Wednesday, February 9, 2011

“Tenzing, you need your own bideshi!”

*Names have been changed to protect the privacy of those mentioned

My work at the office varies from day to day. Mostly, it involves editing English documents—annual reports, drafts of grants, my Nepali boss’s articles, various forms that are supposed to amount to ‘accountability’ for foreign donor agencies—but I’ve also re-done bulletin boards, made photocopies, collected/edited material for the website, phoned liasons at embassies, mingled with linguists/politicians, made two trips to Dang, and numerous trips across town to various partner agencies that are based in the Kathmandu Valley. The most recent project my British boss has given me involves creating a template of a cultural calendar for Upper Mustang in the form of a Tibetan thangka painting. My job is to create a platform and provide the needed text from which a thangka artist could then actually create the work of art. The idea is that this calendar will generate income for the NGO with whom we partner in conducting literacy classes in that area, as well as be good PR for the work they do.

While I was working on this, the director of the NGO that works in Upper Mustang dropped by. “Oho, Tori, jaimashee and tashi deley!” he greeted me. I returned the greeting. As I drew big circles on the sheet of butcher paper I had taped/nailed down to a desk, the director commented to my British boss, “There are three bideshis [foreigners] in this office now. I think you should—sshht” he motioned with his hand out the door, “send one of them to my office.” He laughed to indicate that he was joking.

“Tenzing, you need your own bideshi,” my boss commented, in a more serious manner. “I’ll talk to a few people and see what can be done.”

Bideshis—useful creatures they are. They are self-supported, so you don’t have to pay them; they’re committed and have a good work ethic; usually, they can be full of good ideas; if you have one working for you, your credibility with Western donors goes up, and the prestige of your organization in the eyes of other Nepalis often rises too. They offer amusement on the side, everything from language and cultural fo-paus to continually getting certain sicknesses that usually manifest themselves in diharrea. Of course, the latter can curb their work productivity.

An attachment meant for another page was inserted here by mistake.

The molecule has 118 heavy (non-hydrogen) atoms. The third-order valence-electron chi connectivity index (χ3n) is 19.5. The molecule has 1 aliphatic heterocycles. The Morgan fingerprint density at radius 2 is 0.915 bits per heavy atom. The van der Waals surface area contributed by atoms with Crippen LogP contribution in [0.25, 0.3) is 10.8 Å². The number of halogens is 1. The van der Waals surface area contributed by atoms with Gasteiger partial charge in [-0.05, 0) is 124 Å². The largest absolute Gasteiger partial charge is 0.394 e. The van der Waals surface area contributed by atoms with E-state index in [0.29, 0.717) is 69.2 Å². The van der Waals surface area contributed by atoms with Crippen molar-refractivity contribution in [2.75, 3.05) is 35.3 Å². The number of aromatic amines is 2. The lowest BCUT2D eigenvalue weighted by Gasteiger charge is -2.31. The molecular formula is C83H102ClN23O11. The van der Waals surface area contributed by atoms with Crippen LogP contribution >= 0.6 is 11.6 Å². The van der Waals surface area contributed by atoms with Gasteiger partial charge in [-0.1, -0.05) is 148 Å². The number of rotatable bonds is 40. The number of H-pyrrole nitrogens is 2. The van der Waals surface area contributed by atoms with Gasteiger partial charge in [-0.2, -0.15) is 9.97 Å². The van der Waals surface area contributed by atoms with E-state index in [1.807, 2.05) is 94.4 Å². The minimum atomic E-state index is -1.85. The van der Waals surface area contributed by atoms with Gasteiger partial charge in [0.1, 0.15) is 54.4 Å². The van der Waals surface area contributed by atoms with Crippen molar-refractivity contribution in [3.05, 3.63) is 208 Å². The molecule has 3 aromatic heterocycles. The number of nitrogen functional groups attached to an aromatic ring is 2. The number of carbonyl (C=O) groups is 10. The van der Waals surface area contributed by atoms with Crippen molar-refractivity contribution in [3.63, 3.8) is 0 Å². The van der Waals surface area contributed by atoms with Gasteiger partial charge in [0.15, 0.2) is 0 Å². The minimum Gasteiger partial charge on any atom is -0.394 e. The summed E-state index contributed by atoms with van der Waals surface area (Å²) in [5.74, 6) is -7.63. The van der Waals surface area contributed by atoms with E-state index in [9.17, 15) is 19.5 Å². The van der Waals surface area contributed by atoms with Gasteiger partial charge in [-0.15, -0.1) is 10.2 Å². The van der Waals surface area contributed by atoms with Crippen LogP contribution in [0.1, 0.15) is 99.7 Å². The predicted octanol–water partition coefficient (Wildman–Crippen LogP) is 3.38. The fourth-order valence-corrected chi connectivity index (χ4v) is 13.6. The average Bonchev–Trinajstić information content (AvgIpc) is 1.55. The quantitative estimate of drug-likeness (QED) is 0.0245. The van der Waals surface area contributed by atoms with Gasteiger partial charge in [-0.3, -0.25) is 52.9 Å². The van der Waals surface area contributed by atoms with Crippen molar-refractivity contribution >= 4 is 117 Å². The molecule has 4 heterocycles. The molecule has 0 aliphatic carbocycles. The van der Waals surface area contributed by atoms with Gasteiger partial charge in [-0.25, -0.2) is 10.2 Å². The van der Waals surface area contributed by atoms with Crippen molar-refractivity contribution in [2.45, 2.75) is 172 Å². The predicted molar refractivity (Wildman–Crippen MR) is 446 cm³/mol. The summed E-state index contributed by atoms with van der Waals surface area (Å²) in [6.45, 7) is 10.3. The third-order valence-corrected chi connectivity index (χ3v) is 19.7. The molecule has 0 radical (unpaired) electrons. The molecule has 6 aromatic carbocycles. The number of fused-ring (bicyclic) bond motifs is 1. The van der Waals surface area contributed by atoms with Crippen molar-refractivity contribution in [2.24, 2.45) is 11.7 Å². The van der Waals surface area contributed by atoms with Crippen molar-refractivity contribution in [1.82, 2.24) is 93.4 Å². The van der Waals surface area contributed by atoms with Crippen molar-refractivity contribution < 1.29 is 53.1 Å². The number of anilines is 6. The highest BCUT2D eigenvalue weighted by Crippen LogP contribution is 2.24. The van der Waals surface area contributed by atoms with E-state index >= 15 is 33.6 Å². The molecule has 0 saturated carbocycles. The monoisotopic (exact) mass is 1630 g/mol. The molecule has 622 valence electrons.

As a woman, I’m finding that there are other ideas concerning foreign women as well, and most of them very unflattering. Foreign women are loose, free, both in dress and speech and action. Isn’t this how they’re portrayed in films, and represented by celebrities? Vulnerable in a new culture, they can easily be taken advantage of for everything from financial to sexual favors. The pretence of guiding them through the culture can be an easy in for these favors. But at the same time, if they’re single, they’re just dangerous anyway, all that unbridled sexual energy, and no one to keep them accountable. Their parents must have been unable to find them a husband in their own country; that’s why they’ve come to Nepal, to get a husband, and heck, why shouldn’t that be me/my son/my brother? Why shouldn’t I/he be the recipient of a green card, foreign passport, and foreign financial backing? And think, then, the rest of the family can leave this undeveloped Nepal too and go to other lands with more opportunity!

What’s a girl to do in the face of all this? Express your femininity in ways familiar to them. Wear kurtas and scarves, and even appropriate jewelry. Sometimes, a nose piercing does help, depending on the people group you’re working with. Speak Nepali when at all possible, but then again, with discretion—sometimes, it’s a good idea if they don’t know you speak Nepali. Don’t be rude, but let them know your attention is elsewhere: on public transportation, wear a face mask (it keeps dirt out, covers your white face, and inhibits conversation) wear earbuds (even if you’re not listening to music), or read a book. Don’t be afraid to let your boundaries be known. If conversation with a male friend gets weird, ask how their mother or sister is. It’s also ok to tell them you’re busy and need to be home by a certain time and (politely) decline additional offers for food/ tea/ hang out time. Just hang up the phone on the weird guy who dialed the wrong number and tries to flatter you with “Truly? You’re not Nepali? You sound just like one! I live in Thapatali—“ It helps to have discretionary and wise male bosses as well, who trust your cultural savviness but recognize the challenges that accompany being a young, single, white woman, and act on your behalf to lessen possible dangers or awkwardness. Giving introductions, even if through phone calls, on your behalf can be extremely helpful. And last but not least, seek the company of Nepali women, be it relationships at church or sharing a seat with them on a bus.

Sometimes though, you can’t control what comes to other’s minds when the see your single, white and female status. In those cases, you just pray like crazy for discretion and that nothing will happen to risk your well being or honor, or the integrity of the work you’ve come to do.

I’m all for being some office’s token bideshi if my skills set fills a need in their organization. But I’d rather not unnecessarily risk my personal honor and dignity, or the organization’s integrity.